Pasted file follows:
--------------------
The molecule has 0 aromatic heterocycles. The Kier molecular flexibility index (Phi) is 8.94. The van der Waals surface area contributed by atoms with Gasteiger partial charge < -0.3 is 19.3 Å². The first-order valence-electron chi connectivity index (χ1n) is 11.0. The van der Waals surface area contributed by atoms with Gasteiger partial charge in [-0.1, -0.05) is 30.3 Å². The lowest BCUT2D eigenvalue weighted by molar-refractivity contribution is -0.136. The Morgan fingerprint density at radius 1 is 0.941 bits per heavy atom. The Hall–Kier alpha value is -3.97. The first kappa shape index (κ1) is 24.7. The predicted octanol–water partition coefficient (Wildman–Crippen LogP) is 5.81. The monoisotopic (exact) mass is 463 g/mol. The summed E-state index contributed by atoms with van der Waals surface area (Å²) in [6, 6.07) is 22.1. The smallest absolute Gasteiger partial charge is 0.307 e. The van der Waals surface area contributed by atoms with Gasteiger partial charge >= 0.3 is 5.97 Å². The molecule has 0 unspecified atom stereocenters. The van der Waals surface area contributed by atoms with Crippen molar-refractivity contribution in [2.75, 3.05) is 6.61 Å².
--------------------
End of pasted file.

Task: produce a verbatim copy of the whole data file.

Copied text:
The molecule has 0 aromatic heterocycles. The Kier molecular flexibility index (Phi) is 8.94. The van der Waals surface area contributed by atoms with Gasteiger partial charge < -0.3 is 19.3 Å². The first-order valence-electron chi connectivity index (χ1n) is 11.0. The van der Waals surface area contributed by atoms with Gasteiger partial charge in [-0.1, -0.05) is 30.3 Å². The lowest BCUT2D eigenvalue weighted by molar-refractivity contribution is -0.136. The Morgan fingerprint density at radius 1 is 0.941 bits per heavy atom. The Hall–Kier alpha value is -3.97. The first kappa shape index (κ1) is 24.7. The predicted octanol–water partition coefficient (Wildman–Crippen LogP) is 5.81. The monoisotopic (exact) mass is 463 g/mol. The summed E-state index contributed by atoms with van der Waals surface area (Å²) in [6, 6.07) is 22.1. The smallest absolute Gasteiger partial charge is 0.307 e. The van der Waals surface area contributed by atoms with Gasteiger partial charge >= 0.3 is 5.97 Å². The molecule has 0 unspecified atom stereocenters. The van der Waals surface area contributed by atoms with Crippen molar-refractivity contribution in [2.75, 3.05) is 6.61 Å².